The Washington County Board of Commissioners Tuesday awarded a $232,156 contract for construction of a transportation museum at the Washington County Agricultural Education Center.
The new building — described as a 7,200-square-foot, closed-in pole barn — will be the third building in the Washington County Rural Heritage Museum complex at the agricultural center on Sharpsburg Pike, south of Hagerstown.
It will house exhibits such as wagons, sleighs, buggies and antique cars, Jim Sterling, the county director of parks, recreation and facilities, has said.
The new building is being funded through a state grant and fundraising contributions. Of the $350,000 project budget, $175,000 is to come from the state and the other $175,000 from contributions.
The commissioners voted 3-0 to award a contract for construction of the new building to JCS Communications Inc. of Frederick, Md., the lowest of nine bidders for the project.
Commissioner John F. Barr abstained because his company, Ellsworth Electric, was listed as a subcontractor by some of the bidders, and Commissioner Ruth Anne Callaham was absent because she is representing the commissioners at a conference.
County workers are preparing the concrete building slab and parking lot, Sterling said.
The building will have a wood frame, and metal siding and roofing panels, with no plumbing and limited mechanical and electrical systems, he said. The construction period is to last four months.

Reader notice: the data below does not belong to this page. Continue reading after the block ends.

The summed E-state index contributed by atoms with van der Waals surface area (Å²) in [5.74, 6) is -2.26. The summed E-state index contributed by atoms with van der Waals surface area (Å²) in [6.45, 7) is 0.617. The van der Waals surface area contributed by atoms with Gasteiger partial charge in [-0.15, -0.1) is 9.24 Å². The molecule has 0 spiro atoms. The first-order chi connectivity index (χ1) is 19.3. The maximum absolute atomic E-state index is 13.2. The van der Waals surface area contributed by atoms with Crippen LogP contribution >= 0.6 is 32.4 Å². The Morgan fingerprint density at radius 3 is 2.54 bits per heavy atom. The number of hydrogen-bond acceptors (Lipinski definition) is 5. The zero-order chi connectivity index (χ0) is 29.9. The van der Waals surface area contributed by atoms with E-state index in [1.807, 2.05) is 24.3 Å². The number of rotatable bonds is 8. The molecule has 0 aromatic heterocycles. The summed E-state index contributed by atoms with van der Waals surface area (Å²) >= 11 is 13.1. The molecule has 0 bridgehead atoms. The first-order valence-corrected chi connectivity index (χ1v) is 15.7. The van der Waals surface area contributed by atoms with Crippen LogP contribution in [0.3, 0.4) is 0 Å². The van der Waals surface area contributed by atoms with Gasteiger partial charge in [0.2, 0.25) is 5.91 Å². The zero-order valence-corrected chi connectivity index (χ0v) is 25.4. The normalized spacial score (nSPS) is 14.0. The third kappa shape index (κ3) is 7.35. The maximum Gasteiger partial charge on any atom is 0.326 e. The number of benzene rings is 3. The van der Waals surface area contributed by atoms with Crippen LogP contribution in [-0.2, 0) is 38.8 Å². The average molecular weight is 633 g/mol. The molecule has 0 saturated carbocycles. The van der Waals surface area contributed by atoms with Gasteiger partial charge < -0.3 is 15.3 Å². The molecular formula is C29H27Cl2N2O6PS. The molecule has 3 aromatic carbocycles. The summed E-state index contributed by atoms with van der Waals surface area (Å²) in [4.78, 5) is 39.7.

Not included in the contract awarded Tuesday is a separate restroom building that will be added to serve the expanded museum, Sterling said.
The project has been awarded two state grants: $100,000 in 2006, and $75,000 in 2010.
But Sterling said Tuesday there had been "a little problem" because the documents for one grant listed the museum's mailing address, while the paperwork for the other listed its physical address.
The issue will have to be reconciled during the upcoming Maryland General Assembly session, but enough funding is available to complete the new building in the meantime, he said.
In March, the commissioners approved a loan commitment for up to $59,000 to allow the project to move forward while the Agricultural Education Center finishes raising donations for the project.
Phil Muritz, president of the museum board, said then that his goal was to have the transportation museum operating by the spring of 2012, in time for the museum's annual spring open house.
Moving existing transportation-related exhibits into the new building will make room for more agriculture-related exhibits in the existing buildings, Muritz said.
The Agricultural Education Center and museum buildings are owned and maintained by Washington County as part of the park system, but the Rural Heritage Museum is run by volunteers.